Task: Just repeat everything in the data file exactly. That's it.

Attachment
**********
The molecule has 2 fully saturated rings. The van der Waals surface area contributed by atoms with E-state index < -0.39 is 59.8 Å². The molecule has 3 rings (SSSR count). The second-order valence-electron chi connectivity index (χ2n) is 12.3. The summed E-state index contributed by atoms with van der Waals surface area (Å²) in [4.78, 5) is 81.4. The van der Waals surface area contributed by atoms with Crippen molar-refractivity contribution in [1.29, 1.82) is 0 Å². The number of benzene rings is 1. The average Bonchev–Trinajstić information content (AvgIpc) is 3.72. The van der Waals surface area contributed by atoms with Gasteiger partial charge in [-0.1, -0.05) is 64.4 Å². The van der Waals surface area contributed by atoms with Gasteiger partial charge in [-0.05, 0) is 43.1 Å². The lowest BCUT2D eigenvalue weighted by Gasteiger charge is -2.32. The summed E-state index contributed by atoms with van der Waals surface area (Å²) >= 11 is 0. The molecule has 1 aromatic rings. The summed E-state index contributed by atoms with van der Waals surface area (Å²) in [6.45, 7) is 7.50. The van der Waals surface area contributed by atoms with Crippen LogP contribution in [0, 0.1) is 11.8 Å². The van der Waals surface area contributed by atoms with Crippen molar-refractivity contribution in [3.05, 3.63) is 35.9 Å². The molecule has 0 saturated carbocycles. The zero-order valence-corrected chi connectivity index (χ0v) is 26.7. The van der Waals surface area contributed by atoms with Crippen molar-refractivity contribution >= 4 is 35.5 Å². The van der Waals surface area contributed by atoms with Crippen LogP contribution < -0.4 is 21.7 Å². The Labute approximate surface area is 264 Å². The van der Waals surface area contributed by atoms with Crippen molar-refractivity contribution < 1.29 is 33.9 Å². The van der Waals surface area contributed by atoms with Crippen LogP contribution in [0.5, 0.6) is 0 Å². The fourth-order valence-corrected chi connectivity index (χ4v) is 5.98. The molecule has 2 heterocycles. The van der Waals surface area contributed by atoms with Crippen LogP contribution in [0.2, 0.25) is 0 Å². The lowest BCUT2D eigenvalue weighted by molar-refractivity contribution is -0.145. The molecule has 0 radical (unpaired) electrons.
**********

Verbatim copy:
The molecule has 2 fully saturated rings. The van der Waals surface area contributed by atoms with E-state index < -0.39 is 59.8 Å². The molecule has 3 rings (SSSR count). The second-order valence-electron chi connectivity index (χ2n) is 12.3. The summed E-state index contributed by atoms with van der Waals surface area (Å²) in [4.78, 5) is 81.4. The van der Waals surface area contributed by atoms with Crippen molar-refractivity contribution in [1.29, 1.82) is 0 Å². The number of benzene rings is 1. The average Bonchev–Trinajstić information content (AvgIpc) is 3.72. The van der Waals surface area contributed by atoms with Gasteiger partial charge in [-0.1, -0.05) is 64.4 Å². The van der Waals surface area contributed by atoms with Gasteiger partial charge in [-0.05, 0) is 43.1 Å². The lowest BCUT2D eigenvalue weighted by Gasteiger charge is -2.32. The summed E-state index contributed by atoms with van der Waals surface area (Å²) >= 11 is 0. The molecule has 1 aromatic rings. The summed E-state index contributed by atoms with van der Waals surface area (Å²) in [6.45, 7) is 7.50. The van der Waals surface area contributed by atoms with Crippen LogP contribution in [0, 0.1) is 11.8 Å². The van der Waals surface area contributed by atoms with Crippen molar-refractivity contribution in [3.05, 3.63) is 35.9 Å². The molecule has 0 saturated carbocycles. The zero-order valence-corrected chi connectivity index (χ0v) is 26.7. The van der Waals surface area contributed by atoms with Crippen molar-refractivity contribution >= 4 is 35.5 Å². The van der Waals surface area contributed by atoms with Crippen LogP contribution < -0.4 is 21.7 Å². The Labute approximate surface area is 264 Å². The van der Waals surface area contributed by atoms with Crippen molar-refractivity contribution < 1.29 is 33.9 Å². The van der Waals surface area contributed by atoms with Crippen LogP contribution in [0.5, 0.6) is 0 Å². The fourth-order valence-corrected chi connectivity index (χ4v) is 5.98. The molecule has 2 heterocycles. The van der Waals surface area contributed by atoms with Crippen LogP contribution in [0.2, 0.25) is 0 Å². The lowest BCUT2D eigenvalue weighted by molar-refractivity contribution is -0.145. The molecule has 0 radical (unpaired) electrons.